Can the Giants play from ahead?

Now we’ll finally get to see how the San Francisco Giants play with a lead this postseason. And if Game 2 of the World Series is any indication, the answer is just as well as when they’re facing elimination.

Much has been made of the Giants’ 6-0 record this postseason in elimination games; of course, this meant they were 1-5 in non-elimination games entering the Series. No more.

Which begs one question: How bad were the Yankees in the ALCS if the team which manhandled them is being manhandled in the Series (know who misses the Yankees? Fox. Wednesday’s Game 1 was the least-watched Series opener ever, with just 12.2 million viewers tuned in. I’m guessing there were a lot less by the seventh inning).

The Tigers go home for Games 3-5, where they will face the Giants’ two best pitchers (Matt Cain and Ryan Vogelsong), and they’ve got little else to bank on but a change of scenery. Their ace, Justin Verlander, made 63 straight starts over three years that were at least six innings; he couldn’t even reach the fifth in Game 1. Their closer, Jose Valverde, was awful again, giving up four hits and getting one out. Unfortunately for the Tigers, there’s been nothing to close but their expectations.

The Tigers’ Miguel Cabrera and Prince Fielder are 2-for-11 with no extra-base hits, and Detroit’s offensive output is two doubles, a bases-empty home run, seven singles, four walks and heavy men shuffling around the bases like the last finishers in a Saturday morning 5K (let’s also note home-plate ump Dan Iassogna got the call right, even if third-base coach Gene Lamont did not).

The Giants are winning the way National League teams so often have: pitching, speed and defense. The Tigers’ answer should be the three-run homer, but it’s hard to hit any when the bases are so often empty.

About the only one with an idea on how to shut the Giants down is ex-Mets GM Steve Phillips, who told host Christopher Russo on Sirius’ Mad Dog Radio the Giants don’t deserve to be in the playoffs because Melky Cabrera cheated.

“Melky Cabrera cheated, and the Giants benefited,” said Phillips. “They should have not only suspended him, but taken away wins from the Giants. The Giants received the benefits of a player who cheated, and it allowed them to win more games.”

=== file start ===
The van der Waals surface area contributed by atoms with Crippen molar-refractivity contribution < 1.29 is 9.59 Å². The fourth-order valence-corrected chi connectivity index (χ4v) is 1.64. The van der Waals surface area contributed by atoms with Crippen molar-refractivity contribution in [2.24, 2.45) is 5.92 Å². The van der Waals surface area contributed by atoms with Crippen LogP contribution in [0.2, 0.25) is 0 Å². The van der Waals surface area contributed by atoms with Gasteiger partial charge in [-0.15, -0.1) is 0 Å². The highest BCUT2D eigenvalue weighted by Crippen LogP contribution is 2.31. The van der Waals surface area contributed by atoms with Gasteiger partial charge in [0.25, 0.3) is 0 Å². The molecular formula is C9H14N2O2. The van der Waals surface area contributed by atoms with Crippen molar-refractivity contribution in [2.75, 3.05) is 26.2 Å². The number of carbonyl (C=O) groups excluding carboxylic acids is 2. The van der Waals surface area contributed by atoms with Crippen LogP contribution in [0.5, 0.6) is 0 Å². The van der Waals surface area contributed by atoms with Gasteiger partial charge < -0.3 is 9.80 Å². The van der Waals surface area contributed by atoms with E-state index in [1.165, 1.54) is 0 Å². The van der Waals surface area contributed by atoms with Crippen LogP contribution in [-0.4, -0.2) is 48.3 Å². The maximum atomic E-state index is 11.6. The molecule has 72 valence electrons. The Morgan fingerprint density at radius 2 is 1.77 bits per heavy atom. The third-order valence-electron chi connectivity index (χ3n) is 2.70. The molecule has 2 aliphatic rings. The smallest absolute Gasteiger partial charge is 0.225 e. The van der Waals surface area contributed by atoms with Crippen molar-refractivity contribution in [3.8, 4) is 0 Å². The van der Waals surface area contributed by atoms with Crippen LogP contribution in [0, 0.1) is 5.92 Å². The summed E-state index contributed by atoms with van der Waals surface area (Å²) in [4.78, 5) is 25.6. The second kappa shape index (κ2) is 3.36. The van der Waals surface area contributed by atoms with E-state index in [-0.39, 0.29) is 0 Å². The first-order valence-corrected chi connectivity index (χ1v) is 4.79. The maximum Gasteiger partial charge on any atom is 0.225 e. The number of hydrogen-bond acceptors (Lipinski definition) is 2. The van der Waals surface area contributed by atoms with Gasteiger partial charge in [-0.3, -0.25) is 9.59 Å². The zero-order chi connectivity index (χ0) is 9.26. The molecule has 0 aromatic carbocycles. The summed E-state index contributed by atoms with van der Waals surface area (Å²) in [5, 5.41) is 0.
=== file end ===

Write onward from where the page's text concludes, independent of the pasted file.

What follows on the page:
(Phillips also told Russo somebody has to be the voice of reason; in conversation with a screamer, Phillips comes across as if he were Thomas Paine).

Phillips’ comments aren’t as absurd as his timing — two games into the World Series is a little late to be doling out punishment for an offense uncovered in August, and a little late to be changing the rules. And it’s not as if the Giants condoned Cabrera’s ethically challenged .346 average — he’s been eligible to play for the NLCS and World Series, and the Giants prefer Gregor Blanco. It’s commendable, although the team that reaped the benefits of Barry Bonds should be sensitive on the subject of PEDs.

Phillips’ point — or at least what I’m taking from it — is simple: if you really want to do something about steroids in baseball, punish not just the offender, but the employer, too. Policing might be far more serious and efficient if the folks around the cheaters daily stand to lose, too.

Of course there’s a reason Phillips’ suggestion won’t get any more momentum than Fielder going from first to home: nobody knows who else is cheating. You don’t hear Yankees’ fans raising much stink about the 2004 Red Sox’s miracle comeback, powered by twice-suspended Manny Ramirez and the Mitchell List’s David Ortiz. It’s not as if New York’s clubhouse was clean. And you don’t hear Red Sox fans questioning the morality of that comeback. After 86 years, winning is winning.

Which is what the Giants are doing, far better than they did when Melky was in the lineup. They finished the regular season 30-15 without him, and are now 9-5 in the postseason.

Makes you wonder what Melky was doing to hold them back.

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